3. Apparatus as described in claim 2 further including coupling means for coupling pulses substantially synchronous with said radiated base band signals to said second terminal means from said transmitter means for sensitivity time control purposes.

4. Apparatus as described'in claim 3 wherein said pulse shaping circuit means includes flip-flop circuit means.

5. Apparatus as described in claim 4 wherein said discharge circuit means includes transistor switch means responsive to said flip-flop circuit means for discharging said capacitor means.

6. Apparatus as described in claim 5 wherein said circuit means for coupling said capacitor means to said first terminal for supplying a saw tooth wave form integrator means responsive to said pulse shaping cirthereto comprises emitter follower means.

7. Apparatus as described in claim 6 further includgated detector means responsive to said flip-flop means for supplying a time extended pulse to utilization means, and

range gate generator means responsive to said coupling means for coupling pulses substantially synchronous with said radiated base band signals for gating said gated detector means.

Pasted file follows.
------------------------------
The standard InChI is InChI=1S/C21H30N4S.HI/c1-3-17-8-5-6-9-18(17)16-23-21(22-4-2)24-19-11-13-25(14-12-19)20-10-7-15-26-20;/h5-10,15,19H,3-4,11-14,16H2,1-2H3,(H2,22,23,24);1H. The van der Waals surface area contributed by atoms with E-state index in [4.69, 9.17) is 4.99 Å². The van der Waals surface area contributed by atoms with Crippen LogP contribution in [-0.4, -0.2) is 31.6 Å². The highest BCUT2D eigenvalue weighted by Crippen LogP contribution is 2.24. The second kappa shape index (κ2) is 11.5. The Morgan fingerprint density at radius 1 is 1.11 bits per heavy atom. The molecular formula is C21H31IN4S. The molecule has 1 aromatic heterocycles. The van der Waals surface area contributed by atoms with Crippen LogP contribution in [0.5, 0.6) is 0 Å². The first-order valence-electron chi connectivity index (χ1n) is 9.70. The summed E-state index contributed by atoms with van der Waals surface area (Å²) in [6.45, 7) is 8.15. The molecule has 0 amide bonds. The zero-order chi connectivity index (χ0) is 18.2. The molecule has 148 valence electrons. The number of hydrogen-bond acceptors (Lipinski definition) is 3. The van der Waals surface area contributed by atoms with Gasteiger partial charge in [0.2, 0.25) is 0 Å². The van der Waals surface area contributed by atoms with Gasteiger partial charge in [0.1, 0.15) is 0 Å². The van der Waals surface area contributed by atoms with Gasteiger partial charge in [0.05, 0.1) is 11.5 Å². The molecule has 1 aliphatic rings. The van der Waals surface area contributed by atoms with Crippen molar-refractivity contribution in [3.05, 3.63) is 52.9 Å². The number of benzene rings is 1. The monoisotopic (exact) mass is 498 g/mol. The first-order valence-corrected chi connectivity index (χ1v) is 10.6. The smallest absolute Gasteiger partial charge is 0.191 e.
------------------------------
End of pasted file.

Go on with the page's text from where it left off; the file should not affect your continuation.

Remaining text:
8. Apparatus as described in claim 7 wherein said utilization means comprises:

actuator means, and

means actuatable by said actuator means.

9. Apparatus as described in claim 8 wherein said range gate generator means comprises:

pulse stretcher means responsive to said coupling means,

variable delay means responsive to said pulse stretcher means, and

gate generator means responsive to said variable delay means,

said gated detector means being responsive to said gate generator means and to said flip-flop circuit means.

Patent Citations
Cited PatentFiling datePublication dateApplicantTitle
US3383682 *Oct 24, 1966May 14, 1968Univ UtahRadar glasses for the blind